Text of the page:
During the lesson, provide explicit outlines and study guides to help the student organize the information. Make sure the study guide includes questions for key concepts.
Combine Storytelling with Multiple Examples of the Same Concept.
Give multiple examples of the same abstract concept.
Give visual examples (e.g. pictures) and auditory examples (e.g. analogies) of the same concept.
Stories will help illustrate the main points; examples will help associate it. Stories and examples provide the associative context that will help the student remember the new information or concept.
Use Multiple Representations of the Same Concept.
Some teachers believe that repeating the same information louder, or several times, will help the child retain it, but the truth is that repetition is only minimally helpful. What you have to do is to present the new information or concept several times but in different ways, using different formats and/or in different scenarios. For example, talk about the concept and provide pictures to look at; have students make drawings, or write songs or poems, to illustrate the concept; use films and videos, field trips, or storytellers. When you provide multiple representations of the same concept, you are presenting the same information in more than one manner, e.g. modeling, explaining, using maps, creating analogies, or singing.
Reinforce the Auditory Information with Visual Stimulus.
Use visual support combined with your verbal instructions or lectures as much as possible. For example, when you give directions, or explain a new concept, point to the area on the page, chalkboard, or chart where the relevant information is placed.
Train your students to watch and use visual cues to reinforce the information they hear. Explain to your students the importance of using visual cues to clarify the auditory information. Make them aware that watching a person’s face and paying attention to their tone of voice will give clues to meaning. Students can enhance their comprehension of material delivered orally by paying attention to the emotional impact of the speaker’s words, and watching the speaker’s facial expression, body posture, and gestures.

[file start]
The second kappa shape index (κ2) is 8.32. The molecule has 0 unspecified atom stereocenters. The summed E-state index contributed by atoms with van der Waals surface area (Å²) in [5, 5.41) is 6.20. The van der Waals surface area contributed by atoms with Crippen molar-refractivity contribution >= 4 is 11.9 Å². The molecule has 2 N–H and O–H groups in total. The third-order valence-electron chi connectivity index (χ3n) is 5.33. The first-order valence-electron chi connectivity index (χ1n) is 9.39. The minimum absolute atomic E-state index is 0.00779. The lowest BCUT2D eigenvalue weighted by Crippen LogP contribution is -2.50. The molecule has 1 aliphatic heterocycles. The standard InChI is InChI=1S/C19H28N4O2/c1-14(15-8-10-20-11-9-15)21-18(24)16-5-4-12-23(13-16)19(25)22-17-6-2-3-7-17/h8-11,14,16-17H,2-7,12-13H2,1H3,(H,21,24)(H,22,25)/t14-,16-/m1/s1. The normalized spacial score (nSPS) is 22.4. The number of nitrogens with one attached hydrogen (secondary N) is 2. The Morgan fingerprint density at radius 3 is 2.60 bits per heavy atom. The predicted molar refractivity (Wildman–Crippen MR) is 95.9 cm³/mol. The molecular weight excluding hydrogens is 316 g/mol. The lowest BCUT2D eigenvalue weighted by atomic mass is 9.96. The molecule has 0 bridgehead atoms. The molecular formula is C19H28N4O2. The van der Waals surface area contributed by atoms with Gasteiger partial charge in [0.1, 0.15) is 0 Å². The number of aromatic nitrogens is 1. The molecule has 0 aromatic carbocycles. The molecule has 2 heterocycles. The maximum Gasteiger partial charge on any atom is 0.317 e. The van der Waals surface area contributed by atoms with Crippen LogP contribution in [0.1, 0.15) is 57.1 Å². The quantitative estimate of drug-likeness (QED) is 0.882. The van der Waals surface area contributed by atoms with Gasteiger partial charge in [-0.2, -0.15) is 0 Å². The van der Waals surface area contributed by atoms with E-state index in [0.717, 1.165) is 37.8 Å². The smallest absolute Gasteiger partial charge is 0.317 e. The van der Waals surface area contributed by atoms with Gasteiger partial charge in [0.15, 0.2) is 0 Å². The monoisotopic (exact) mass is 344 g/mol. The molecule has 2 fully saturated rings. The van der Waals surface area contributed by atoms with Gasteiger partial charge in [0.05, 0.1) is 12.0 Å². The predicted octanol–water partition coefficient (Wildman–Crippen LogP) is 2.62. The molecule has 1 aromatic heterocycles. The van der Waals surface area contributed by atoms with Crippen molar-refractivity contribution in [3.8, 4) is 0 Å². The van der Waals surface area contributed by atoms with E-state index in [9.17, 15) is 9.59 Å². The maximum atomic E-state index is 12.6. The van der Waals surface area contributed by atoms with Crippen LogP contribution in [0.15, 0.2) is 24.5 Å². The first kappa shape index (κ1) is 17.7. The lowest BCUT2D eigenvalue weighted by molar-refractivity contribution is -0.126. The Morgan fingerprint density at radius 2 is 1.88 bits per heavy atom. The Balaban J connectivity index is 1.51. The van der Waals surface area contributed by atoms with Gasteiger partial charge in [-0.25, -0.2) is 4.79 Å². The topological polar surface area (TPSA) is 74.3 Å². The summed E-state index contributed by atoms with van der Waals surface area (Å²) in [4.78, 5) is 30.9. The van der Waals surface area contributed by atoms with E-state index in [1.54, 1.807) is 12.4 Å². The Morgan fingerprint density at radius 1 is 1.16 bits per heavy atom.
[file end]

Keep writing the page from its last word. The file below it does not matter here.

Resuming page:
Train your students to use visual imaging of the verbal context introduced by drawing a mental picture of what they hear.
Make Students Aware that Not All Information is Equally Important.
Make students aware that certain points in your lecture are more important than others. Give verbal cues to direct students to pay attention to the important information, e.g. “This information is important to know.” You can begin your lesson with an advanced organizer, where you write on the chalkboard key words or phrases of the important points you are going to cover during your lesson.
Explicitly distinguish the important information from what is less important, presenting the new concept in a way that highlights what is especially pertinent, that is, what the student must pay attention to.
Use verbal organizational cues such “first,” “second,” and “now the most important point.”
To continue reading teaching strategies, click on my name (Carmen Y. Reyes) at the top of this article.